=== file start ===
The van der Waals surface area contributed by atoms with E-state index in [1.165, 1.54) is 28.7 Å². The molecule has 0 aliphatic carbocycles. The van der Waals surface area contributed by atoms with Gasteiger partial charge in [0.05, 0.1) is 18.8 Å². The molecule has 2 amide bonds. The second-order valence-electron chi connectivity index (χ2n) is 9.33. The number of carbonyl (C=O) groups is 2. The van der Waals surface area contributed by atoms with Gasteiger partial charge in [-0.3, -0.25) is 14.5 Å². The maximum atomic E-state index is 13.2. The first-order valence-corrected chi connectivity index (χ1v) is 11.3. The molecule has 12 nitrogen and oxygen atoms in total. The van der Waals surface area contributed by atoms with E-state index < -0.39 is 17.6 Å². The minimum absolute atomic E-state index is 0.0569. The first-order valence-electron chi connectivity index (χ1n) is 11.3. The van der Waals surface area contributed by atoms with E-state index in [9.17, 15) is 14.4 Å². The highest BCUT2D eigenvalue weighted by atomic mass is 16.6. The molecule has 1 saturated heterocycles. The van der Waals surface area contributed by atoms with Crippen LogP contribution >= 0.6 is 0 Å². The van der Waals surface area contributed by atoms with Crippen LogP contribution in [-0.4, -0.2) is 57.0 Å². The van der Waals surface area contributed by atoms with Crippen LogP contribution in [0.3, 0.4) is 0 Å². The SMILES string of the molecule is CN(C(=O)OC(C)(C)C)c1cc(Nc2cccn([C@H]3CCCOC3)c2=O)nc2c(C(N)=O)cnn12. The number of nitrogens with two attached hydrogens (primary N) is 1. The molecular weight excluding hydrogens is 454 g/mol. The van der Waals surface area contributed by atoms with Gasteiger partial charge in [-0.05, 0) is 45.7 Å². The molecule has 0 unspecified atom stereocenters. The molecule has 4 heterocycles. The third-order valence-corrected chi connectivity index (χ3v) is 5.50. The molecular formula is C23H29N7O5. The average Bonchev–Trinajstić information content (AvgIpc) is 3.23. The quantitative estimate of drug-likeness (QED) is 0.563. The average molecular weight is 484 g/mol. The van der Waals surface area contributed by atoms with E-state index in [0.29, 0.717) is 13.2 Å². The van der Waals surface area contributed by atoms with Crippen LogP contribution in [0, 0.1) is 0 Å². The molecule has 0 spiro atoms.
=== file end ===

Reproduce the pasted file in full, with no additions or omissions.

The van der Waals surface area contributed by atoms with E-state index in [1.165, 1.54) is 28.7 Å². The molecule has 0 aliphatic carbocycles. The van der Waals surface area contributed by atoms with Gasteiger partial charge in [0.05, 0.1) is 18.8 Å². The molecule has 2 amide bonds. The second-order valence-electron chi connectivity index (χ2n) is 9.33. The number of carbonyl (C=O) groups is 2. The van der Waals surface area contributed by atoms with Gasteiger partial charge in [-0.3, -0.25) is 14.5 Å². The maximum atomic E-state index is 13.2. The first-order valence-corrected chi connectivity index (χ1v) is 11.3. The molecule has 12 nitrogen and oxygen atoms in total. The van der Waals surface area contributed by atoms with E-state index < -0.39 is 17.6 Å². The minimum absolute atomic E-state index is 0.0569. The first-order valence-electron chi connectivity index (χ1n) is 11.3. The van der Waals surface area contributed by atoms with E-state index in [9.17, 15) is 14.4 Å². The highest BCUT2D eigenvalue weighted by atomic mass is 16.6. The molecule has 1 saturated heterocycles. The van der Waals surface area contributed by atoms with Crippen LogP contribution >= 0.6 is 0 Å². The van der Waals surface area contributed by atoms with Crippen LogP contribution in [-0.4, -0.2) is 57.0 Å². The van der Waals surface area contributed by atoms with Crippen LogP contribution in [0.3, 0.4) is 0 Å². The SMILES string of the molecule is CN(C(=O)OC(C)(C)C)c1cc(Nc2cccn([C@H]3CCCOC3)c2=O)nc2c(C(N)=O)cnn12. The number of nitrogens with two attached hydrogens (primary N) is 1. The molecular weight excluding hydrogens is 454 g/mol. The van der Waals surface area contributed by atoms with Gasteiger partial charge in [-0.05, 0) is 45.7 Å². The molecule has 0 unspecified atom stereocenters. The molecule has 4 heterocycles. The third-order valence-corrected chi connectivity index (χ3v) is 5.50. The molecular formula is C23H29N7O5. The average Bonchev–Trinajstić information content (AvgIpc) is 3.23. The quantitative estimate of drug-likeness (QED) is 0.563. The average molecular weight is 484 g/mol. The van der Waals surface area contributed by atoms with E-state index in [0.29, 0.717) is 13.2 Å². The van der Waals surface area contributed by atoms with Crippen LogP contribution in [0, 0.1) is 0 Å². The molecule has 0 spiro atoms.